Deshaun Watson will sit out 11 games of the 2022 NFL season, rather than the six that an independent arbitrator first leveled against the Cleveland Browns quarterback. Watson’s initial suspension was shorter than the minimum of one year that the NFL wanted, and the circus around him reflected a certain sort of football dystopia. The arbitrator, a former federal judge, found that Watson had committed sexual assault against his massage therapists by the NFL’s workplace definition of the term. But she parsed the difference between “violent” and “non-violent” sexual misconduct, and she found that the NFL had not come down hard enough on previous offenders to justify a yearlong Watson suspension. The NFL argued that it had never seen a player with the bulk quantity of allegations against him—Watson settled about two dozen sexual assault claims—and the arbitrator seemed to agree. The NFL appealed, and the ensuing settlement it reached with its players union called for those five additional games out plus a $5 million fine. OK, then.
Watson will, in standard NFL terms and also the words of his agent, David Mulugheta, “move forward with his life and career.” There will be a rehabilitation, because Watson is really good at throwing the football and the Browns are starved for someone who can chuck it like he can. Plenty of people, maybe most people, will never care for Watson. But he is following a certain playbook, and history says it will work, even if there is no analogous case of an NFL star facing so many different women who said that he violated them. Watson was a unique case for the NFL, because the volume of what so many different women said he did to them was challenging to place into context. That Watson issued a wholesale denial of wrongdoing, mixed in with a couple of vague nonapology apologies, made it more of a brain-buster. It was surreal not just because of what Watson was accused of doing dozens of times, but because of the twilight zone manner in which he and everyone in his camp talked about it in public.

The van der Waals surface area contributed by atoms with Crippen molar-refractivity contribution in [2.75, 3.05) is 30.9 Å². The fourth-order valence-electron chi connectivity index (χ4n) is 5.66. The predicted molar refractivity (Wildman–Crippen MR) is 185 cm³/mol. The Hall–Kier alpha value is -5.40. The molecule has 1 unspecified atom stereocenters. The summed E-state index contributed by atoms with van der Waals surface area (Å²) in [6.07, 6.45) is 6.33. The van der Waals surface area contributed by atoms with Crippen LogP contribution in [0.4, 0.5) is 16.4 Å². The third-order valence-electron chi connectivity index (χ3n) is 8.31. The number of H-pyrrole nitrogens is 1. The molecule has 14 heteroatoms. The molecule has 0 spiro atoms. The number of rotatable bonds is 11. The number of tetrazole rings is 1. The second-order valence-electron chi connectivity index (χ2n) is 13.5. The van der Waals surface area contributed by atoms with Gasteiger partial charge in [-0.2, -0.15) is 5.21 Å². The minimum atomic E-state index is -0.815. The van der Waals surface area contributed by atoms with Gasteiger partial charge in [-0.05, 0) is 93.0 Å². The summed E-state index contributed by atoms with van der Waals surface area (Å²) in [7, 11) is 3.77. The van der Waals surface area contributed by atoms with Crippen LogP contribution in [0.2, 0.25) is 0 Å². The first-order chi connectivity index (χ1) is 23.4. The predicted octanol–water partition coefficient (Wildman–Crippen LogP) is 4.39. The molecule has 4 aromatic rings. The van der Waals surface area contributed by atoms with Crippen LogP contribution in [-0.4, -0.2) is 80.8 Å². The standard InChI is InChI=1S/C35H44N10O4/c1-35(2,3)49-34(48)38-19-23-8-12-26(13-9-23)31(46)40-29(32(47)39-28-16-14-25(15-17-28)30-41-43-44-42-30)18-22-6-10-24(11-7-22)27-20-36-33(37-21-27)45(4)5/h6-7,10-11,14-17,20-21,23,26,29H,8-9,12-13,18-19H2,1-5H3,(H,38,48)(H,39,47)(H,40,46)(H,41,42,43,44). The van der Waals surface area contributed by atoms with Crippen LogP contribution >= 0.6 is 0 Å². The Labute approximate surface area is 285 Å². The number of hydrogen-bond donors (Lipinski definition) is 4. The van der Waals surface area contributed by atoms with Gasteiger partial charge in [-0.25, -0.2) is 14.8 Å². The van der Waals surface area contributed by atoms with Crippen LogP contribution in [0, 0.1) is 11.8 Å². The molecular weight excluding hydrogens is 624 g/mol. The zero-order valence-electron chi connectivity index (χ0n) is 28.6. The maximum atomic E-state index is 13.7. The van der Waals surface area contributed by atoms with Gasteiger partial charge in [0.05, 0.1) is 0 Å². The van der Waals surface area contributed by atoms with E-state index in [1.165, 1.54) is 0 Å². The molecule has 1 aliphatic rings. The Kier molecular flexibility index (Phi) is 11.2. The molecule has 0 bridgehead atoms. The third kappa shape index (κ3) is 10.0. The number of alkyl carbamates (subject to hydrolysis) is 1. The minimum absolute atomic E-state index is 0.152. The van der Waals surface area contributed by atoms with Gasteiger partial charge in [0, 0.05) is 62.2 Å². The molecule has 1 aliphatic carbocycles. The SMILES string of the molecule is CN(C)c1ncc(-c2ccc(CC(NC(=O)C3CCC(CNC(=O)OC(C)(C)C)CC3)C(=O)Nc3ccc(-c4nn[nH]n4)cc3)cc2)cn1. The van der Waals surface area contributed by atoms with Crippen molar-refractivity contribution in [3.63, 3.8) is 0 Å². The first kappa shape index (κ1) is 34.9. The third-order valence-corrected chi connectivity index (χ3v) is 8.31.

The trouble with focusing on that messaging is that nobody involved cares. The Browns traded for Watson because they wanted to and they could. Team owners Dee and Jimmy Haslam might have more hubris than all but a tiny handful of humans on Earth, but they were not living under a rock for the past year and a half and are not having their first go-round in crisis communications. (Not even close.) They made their move for one of the NFL’s best quarterbacks within days of a criminal investigation closing without charges, but while Watson was still awash in civil lawsuits. He has still yet to explain how it could be that so many women related such similar, harrowing experiences with him under oath. The Browns were thoroughly aware. Then every other face of their organization went about justifying it the only way anyone has been able to justify anything about the trade: with the absolute maximum level of cynicism.
It starts, as everything around this story does, with Watson himself. One of the silliest subplots—and I think I do mean silly, because it is best not to give it too much credit—has been Watson’s ongoing effort to admit nothing while appearing to show contrition for some nebulous thing that cannot be named. Watson’s stance when the Browns traded for him was that he did not have any regrets about his actions. He did regret how “the situation” had “triggered” and “affected” people. That was about the size of it. That damned situation had just affected so many people, and Watson was as regretful about that as anyone else.